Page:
Public Transportation as an Interactive String Instrument (Video)

mta me conductor nyc subway instrument photo

Train Conductor, in the Musical Meaning of the Word
Public transit is our favorite way of moving large number of commuters around (except for walking and biking, when that's possible), but it's also - surprisingly - the inspiration for a piece of interactive art. Alexander Chen has taken New York City's MTA subway schedule and turned it into a kind of virtual string instrument: "the piece begins in realtime by spawning trains which departed in the last minute, then continues accelerating through a 24 hour loop. The visuals are based on Massimo Vignelli's 1972 diagram." Read on for a video that shows it in action.

Conductor: from Alexander Chen on Vimeo.

Length determines pitch, with longer strings playing lower notes. When a string is in the middle of being drawn by a subway car, its pitch is continually shifting. You can 'pluck' the strings with your mouse cursor by holding the left-click button and dragging over the string.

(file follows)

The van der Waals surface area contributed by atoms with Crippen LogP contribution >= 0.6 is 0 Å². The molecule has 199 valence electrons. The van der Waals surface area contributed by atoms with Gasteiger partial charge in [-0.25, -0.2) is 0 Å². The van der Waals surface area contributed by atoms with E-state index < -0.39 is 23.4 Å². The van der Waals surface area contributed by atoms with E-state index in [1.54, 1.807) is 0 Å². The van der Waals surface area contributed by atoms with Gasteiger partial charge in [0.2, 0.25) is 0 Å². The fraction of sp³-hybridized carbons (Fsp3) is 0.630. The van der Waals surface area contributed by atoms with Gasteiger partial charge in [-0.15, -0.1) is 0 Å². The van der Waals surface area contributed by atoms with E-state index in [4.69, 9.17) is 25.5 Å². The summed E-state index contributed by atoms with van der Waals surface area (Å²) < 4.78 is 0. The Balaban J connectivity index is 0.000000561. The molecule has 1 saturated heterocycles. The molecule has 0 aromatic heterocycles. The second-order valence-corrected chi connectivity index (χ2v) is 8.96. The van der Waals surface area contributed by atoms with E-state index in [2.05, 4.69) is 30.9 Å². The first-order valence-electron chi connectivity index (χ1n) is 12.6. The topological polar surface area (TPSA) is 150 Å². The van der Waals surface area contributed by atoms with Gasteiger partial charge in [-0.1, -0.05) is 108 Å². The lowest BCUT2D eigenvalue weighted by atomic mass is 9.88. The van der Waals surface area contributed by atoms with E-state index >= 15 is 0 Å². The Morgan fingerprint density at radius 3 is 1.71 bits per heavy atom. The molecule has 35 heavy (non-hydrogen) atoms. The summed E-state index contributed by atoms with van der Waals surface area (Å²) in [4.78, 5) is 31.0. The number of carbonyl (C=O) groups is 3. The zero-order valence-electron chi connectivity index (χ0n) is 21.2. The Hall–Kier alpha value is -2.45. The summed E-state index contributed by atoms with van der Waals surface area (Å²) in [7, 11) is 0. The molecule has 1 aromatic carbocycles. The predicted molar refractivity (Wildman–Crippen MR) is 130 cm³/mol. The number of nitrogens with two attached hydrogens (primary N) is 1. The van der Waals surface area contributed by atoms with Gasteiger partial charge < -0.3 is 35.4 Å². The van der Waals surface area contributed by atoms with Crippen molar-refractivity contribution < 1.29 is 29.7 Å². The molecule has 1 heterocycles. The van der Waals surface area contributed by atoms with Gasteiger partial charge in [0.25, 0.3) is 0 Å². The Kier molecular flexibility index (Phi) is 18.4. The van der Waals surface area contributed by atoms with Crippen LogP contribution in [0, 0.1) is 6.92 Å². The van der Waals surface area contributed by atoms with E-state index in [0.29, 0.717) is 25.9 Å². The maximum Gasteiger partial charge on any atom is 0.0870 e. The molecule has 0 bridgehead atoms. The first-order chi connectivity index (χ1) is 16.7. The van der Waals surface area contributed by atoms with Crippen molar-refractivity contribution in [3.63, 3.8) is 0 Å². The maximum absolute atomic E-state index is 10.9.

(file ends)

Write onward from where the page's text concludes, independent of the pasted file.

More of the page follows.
The piece follows some rules. Every minute, it checks for new trains launched from their end stations. The train then moves towards the end of the line, with its speed set by the schedule's estimated trip duration. Some decisions were made for musical, aesthetic, and technical reasons, such as fading out routes over time, the gradual time acceleration, and limiting the number of concurrent trains. Also, I used the weekday schedule. Some of these limitations result in subtle variations, as different trains are chosen during each 24-hour loop.

The system has changed since 1972, and some lines no longer exist. For example, the 8 train, or the Third Ave El, was shut down in 1973. The former K train was merged into other routes. I decided to run these ghost trains between 12am-2am. (source)

You can try it for yourself here (best to set your browser to full-screen mode):
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